rss
Evid Based Nurs doi:10.1136/eb-2014-101875
  • Primary healthcare
  • Systematic review and meta-analysis

Poor quality evidence to support the use of biofeedback for the treatment of functional constipation in adults

  1. Arnold Wald
  1. Department of Gastroenterology and Hepatology, University of Wisconsin, Madison, Wisconsin, USA
  1. Correspondence to: Professor Arnold Wald, Department of Gastroenterology and Hepatology, University of Wisconsin Medical Foundation Centennial Building, 1685 Highland Ave, Madison, WI 53705-2281, USA; axw{at}medicine.wisc.edu

Commentary on:

Implications for practice and research

  • Currently, there is insufficient evidence to make conclusions regarding the efficacy and safety of biofeedback for patients with chronic constipation.

  • Further, well-designed randomised controlled trials are needed to allow definitive conclusions to be drawn.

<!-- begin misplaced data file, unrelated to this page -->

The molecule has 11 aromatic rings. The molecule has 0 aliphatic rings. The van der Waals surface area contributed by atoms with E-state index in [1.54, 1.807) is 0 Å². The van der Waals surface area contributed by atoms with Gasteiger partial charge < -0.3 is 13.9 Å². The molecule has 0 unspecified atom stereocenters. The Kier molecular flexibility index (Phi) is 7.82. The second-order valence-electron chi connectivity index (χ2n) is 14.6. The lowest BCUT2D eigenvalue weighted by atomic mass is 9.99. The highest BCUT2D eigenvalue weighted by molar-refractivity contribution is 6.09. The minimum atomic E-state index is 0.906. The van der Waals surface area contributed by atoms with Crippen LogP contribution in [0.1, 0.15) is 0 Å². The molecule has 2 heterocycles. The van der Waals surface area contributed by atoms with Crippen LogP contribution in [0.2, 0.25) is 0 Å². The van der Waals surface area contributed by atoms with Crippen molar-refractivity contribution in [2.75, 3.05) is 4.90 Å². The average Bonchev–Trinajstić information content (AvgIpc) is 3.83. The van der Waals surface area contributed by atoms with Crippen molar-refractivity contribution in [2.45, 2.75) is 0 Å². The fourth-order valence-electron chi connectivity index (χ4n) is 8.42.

Context

Most patients with chronic constipation respond to conservative and pharmacological treatments. However, a minority of patients are refractory to treatment, one of the reasons being abnormalities of defaecation characterised by inability to relax the striated muscles which facilitate defaecation and/or ineffective defaecatory propulsive forces. Biofeedback, which employs instrumental learning through visual or auditory feedback using anorectal manometry or electromyography, has been recommended to improve muscle coordination in selected patients and …

Free Sample

This recent issue is free to all users to allow everyone the opportunity to see the full scope and typical content of EBN.
View free sample issue >>

EBN Journal Chat

The EBN Journal Chat offers readers the opportunity to participate in discussion about research articles and commentaries from Evidence Based Nursing (EBN).

How to participate >>

Don't forget to sign up for content alerts so you keep up to date with all the articles as they are published.

Navigate This Article